my extended planning

Physics in use coursework
Silicon in Circuitry
Form of presentation
I decided a website would suit my presentation best, reflecting the nature of the subject and
allowing a greater level of interactivity. A webpage compliments the silicon well as the user has to
be using a computer to view the presentation, which is reliant on silicon in the circuitry. I aim for
the presentation to be engaging and go beyond the usual static, simplistic web pages.
Deciding on a design
With this in mind I created this conceptual design:
This was intended to be a minimalistic design; though whilst it conveys the information, it does
not fully engage the user.
Considering this, I thought a one page design with full screen parallax images, a little like http://, with the text overlaid on pictures of circuits. Whilst this would have been futuristic and
engaging for the user, it would have required much more technical work that isn’t the focus of the
I finally decided on a compromise between, minimalism, futurism and ease of production, settling
for a style of online presentation based on the Javascript library of Impress.js, working with the
editor This produces stimulating presentations with immense ease of use and workable
code, should I want to tweak it. For the design, I chose a limited colour palette, using colour more
powerfully to focus attention or to create contrast. This is important as it subconsciously focusses
the user’s eyes on the important information on the slides and breaks up blocks of text, without
swamping the them with unnecessary distractions. The slides will be minimalistic, uncluttered,
really concentrating on the science - more slides with text will be more user friendly compared to
fewer and lengthy paragraphs.
Gareth Nunns
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Silicon in Circuitry
Physics in use coursework
Though a price must be paid for this great design: Internet Explorer. To quote ’20 things I
learned’, a web publication by Google:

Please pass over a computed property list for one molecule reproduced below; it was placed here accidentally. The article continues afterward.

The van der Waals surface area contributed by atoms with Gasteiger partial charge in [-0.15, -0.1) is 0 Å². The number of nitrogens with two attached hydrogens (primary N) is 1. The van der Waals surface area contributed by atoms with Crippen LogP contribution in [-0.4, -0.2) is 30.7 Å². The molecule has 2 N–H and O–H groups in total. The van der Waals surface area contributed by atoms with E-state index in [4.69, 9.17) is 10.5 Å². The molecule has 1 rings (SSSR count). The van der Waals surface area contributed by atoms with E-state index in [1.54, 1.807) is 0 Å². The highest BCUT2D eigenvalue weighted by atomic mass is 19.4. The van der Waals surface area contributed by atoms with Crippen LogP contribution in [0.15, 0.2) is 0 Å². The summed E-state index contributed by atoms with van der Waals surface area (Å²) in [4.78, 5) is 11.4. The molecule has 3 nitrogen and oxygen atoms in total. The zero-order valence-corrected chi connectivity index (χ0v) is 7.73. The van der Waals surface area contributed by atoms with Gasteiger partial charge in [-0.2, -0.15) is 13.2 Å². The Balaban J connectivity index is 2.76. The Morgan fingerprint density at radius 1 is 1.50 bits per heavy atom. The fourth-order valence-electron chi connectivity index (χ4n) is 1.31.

Better browsers mean a better web experience for everyone and that makes happier
users who browse the web even more. Better browsers also let companies create web
apps with the latest cutting-edge features and that makes users happy, too.
The style of presentation I have chosen relies on some of the newer web technologies that older
versions of Internet Explorer (IE) does not support, though there is support for up-to-date IE9 and
10 onwards. As IE usage statistics are continually on the decline and most other browsers
support the features, it makes sense to use this style. I want this presentation to be enjoyed for
years to come; considering this, it seems counterintuitive to degrade the user experience to
accommodate an outdated browser.
Final Project
My project can be found here:
It is also printed and annexed at the end of this document.
Source Evaluation
As well as the general evaluation in the project, here are some source specific evaluations:
This is from a major and well resourced program with a large budget to research. This has
been online for a while and would likely have been removed had it been inaccurate.
This is a very reputable source, as it is from the BBC, based on trusted material and read
by many.
Although this is from a slightly less reliable source, though is a widely recognised scientific
21 2000, Advancing Physics (Institute of Physics Publishing) p124
This source is very trustworthy as it is used by many colleges in the country, written by
experts and based on the national curriculum.
27 Ibrahim, Y, 1998, ‘In Old England a Silicon Fen: Cambridge as a High-Tech Outpost’, The
New York Times (
This is a slightly older article though is still true and would have been changed or taken
down had it become outdated.
Project Evaluation
I feel the presentation meets its aim: it is a slick, professional and engaging presentation. There is
plentiful scientific information, backed by reliable sources, that can be treasured by future
generations. As the focus is intended to be upon the science and there are few illustrations,
though this supports the simple design and the video is used effectively, an asset irreplaceable
with other presentation types.
Gareth Nunns
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